Kote Pad

The Kendo kote are gloves but appear just like mittens and are specifically created for Kendo. These appear cumbersome and quite bulky, but despite these, the Kendo kote provides adequate mobility to allow the Kendo practitioner enough power to comfortably and firmly execute various Kendo attacks. Kote used for Naginatajutsu feature a singulated thumb and index finger to allow rapid shifting of the practitioner’s hands along the naginata’s grip.
Naginata kote only have a little padding compared to the Kendo kote. Previously, the kote were usually created with completely articulated fingers but this type of kote is rare in this day and age since these may cause snagged fingers. The oni-gote is a special and heavily padded style of kote that is sometimes utilized by a few koryu, specifically the itto-ryu. The target areas of each kote are the wrist portion.
A kendo practitioner makes use of a bamboo sword and this is called the shinai; they make use of both hands when wielding this with the right hand close to the tsuba and the left hand is positioned behind the right hand. When it comes to the weapons, the bamboo or wooden sword is utilized as a substitute for practice instead of utilizing real bladed swords; bamboo weapons are used primarily to stroke right at the opponent’s protected spots and this requires a lot of skill rather than force. Developing this specific skill is among the main objectives of Kendo training, and since it is mentally and physically demanding, beginners should always make use of more force. Although necessary, it brings a higher risk of injury which is why making use of a few types of supporters like the kote pad is highly recommended when practicing Kendo.

Common Hand Injuries in Kendo

Although there are safety precautions when practicing Kendo, there are still some unavoidable injuries that a practitioner may acquire and these are the following:

Wrist pain in practicing Kendo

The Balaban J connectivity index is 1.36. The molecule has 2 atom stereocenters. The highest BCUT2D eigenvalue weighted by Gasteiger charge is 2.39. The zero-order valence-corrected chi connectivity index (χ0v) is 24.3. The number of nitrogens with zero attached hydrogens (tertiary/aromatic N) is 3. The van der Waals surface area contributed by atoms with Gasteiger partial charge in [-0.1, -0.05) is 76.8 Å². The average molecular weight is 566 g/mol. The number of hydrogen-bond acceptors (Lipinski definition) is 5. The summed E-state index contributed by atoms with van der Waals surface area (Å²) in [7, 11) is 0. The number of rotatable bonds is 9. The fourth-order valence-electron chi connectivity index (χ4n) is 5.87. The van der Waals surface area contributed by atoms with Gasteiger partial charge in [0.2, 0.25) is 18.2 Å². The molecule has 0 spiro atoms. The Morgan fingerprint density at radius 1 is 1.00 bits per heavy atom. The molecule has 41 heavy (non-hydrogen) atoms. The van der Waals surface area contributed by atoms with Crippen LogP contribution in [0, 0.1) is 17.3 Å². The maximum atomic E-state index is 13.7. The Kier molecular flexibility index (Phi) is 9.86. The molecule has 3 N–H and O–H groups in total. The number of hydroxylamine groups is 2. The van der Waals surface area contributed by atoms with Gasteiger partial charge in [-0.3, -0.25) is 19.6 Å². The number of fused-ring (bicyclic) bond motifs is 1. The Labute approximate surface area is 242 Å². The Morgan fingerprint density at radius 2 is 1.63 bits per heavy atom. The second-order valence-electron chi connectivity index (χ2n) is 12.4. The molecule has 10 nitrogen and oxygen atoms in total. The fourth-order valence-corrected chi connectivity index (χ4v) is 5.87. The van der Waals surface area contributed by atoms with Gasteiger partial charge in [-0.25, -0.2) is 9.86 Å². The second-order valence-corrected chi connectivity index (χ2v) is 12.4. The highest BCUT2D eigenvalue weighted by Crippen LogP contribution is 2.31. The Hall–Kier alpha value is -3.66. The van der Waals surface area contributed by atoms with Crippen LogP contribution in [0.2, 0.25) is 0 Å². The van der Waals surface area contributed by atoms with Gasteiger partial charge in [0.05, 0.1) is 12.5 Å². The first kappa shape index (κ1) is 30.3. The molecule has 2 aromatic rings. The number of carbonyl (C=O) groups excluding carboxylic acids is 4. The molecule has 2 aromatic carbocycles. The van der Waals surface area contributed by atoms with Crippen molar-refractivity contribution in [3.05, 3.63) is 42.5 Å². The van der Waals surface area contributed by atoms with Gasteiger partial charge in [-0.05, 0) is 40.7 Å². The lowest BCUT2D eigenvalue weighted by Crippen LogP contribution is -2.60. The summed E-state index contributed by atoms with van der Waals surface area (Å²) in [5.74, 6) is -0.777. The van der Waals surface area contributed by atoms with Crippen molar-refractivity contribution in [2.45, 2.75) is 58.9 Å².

Suburi is the usual warm up done before training begins; it is usually done in sets and it can reach to about sets of 100 at times – this is most common in the naname suburi or the shomen suburi. This warm up works to help loosen the naname suburi (wrists) while simultaneously elevating one’s heart rate or haya suburi to prepare the Kendo practitioner for their active training. However, suburi can also cause continuous stress on certain parts of one’s wrists; plus, direct attacks that are aimed right at the wrist joints may eventually lead to overuse and traumatic injuries to one’s wrists. These may cause even more injuries such as tenosynovitis or tendinopathy which usually occur simultaneously.

Blisters on the hands

This is another common issue of practitioners during the first few weeks of training in Kendo because of continuously holding and gripping the bamboo sword; the problem usually gets resolved when one’s hands get used to the continuous wear and tear of practice. Blisters usually appear on one’s palms and these tend to be really itchy and are sometimes filled with a certain type of fluid. Yet with the help of the kote pad, these can protect one’s hands from acquiring blisters which is why making use of this is highly recommended.

Bruises to the arms and hands

Another common issue during Kendo training is bruising right at the back of one’s arms and hands. This usually happens as a result of getting attacked too hard or receiving off-target attacks.

Benefits of Wearing a Kote Pad

Making use of the kote pad provides a couple of benefits and these are the following:

  • It diminishes the pain while also providing extra support to one’s wrists while engaging in various exercises and practice; it helps keep the proper alignment of a practitioner’s wrist plus it also helps mitigate any form of wrist discomfort and pain. Repetitive strain is the most common cause of injuries and making use of a kote pad will definitely help remove the strain.
  • Wearing the kote pad also reduces hand blisters and the proper fit keeps one’s hands dry, warm, plus it also keeps the moisture at bay to prevent the common hand blisters.

Kote Pad

Aside from the using the Kendo kote, making use of the kote pad is also useful for those practicing the art of Kendo. It is also considered as a protective piece that is padded with adequate foam; it is worn beneath the Kendo kote since strong blows tend to be really painful.The kote pad primarily offers additional protection and padding to the forearm, the back of one’s hand, and also the knuckles.

For those who are shopping for a kote pad for sale, notice that it features an elastic loop for the finger which basically prevents the kote pad from moving and riding upward. It also features a Velcro closure that makes it easier to wear and remove this while also keeping a tight and secure fit. Kote pad for sale are commonly made out of cotton to easily absorb sweat and these can also help prevent bruises on the hands, blisters, as well as wrist pain that leads to more injuries. Keep in mind that when purchasing the kote pad for sale, one should ensure that they purchase the right size to provide adequate comfort and protection when practicing Kendo.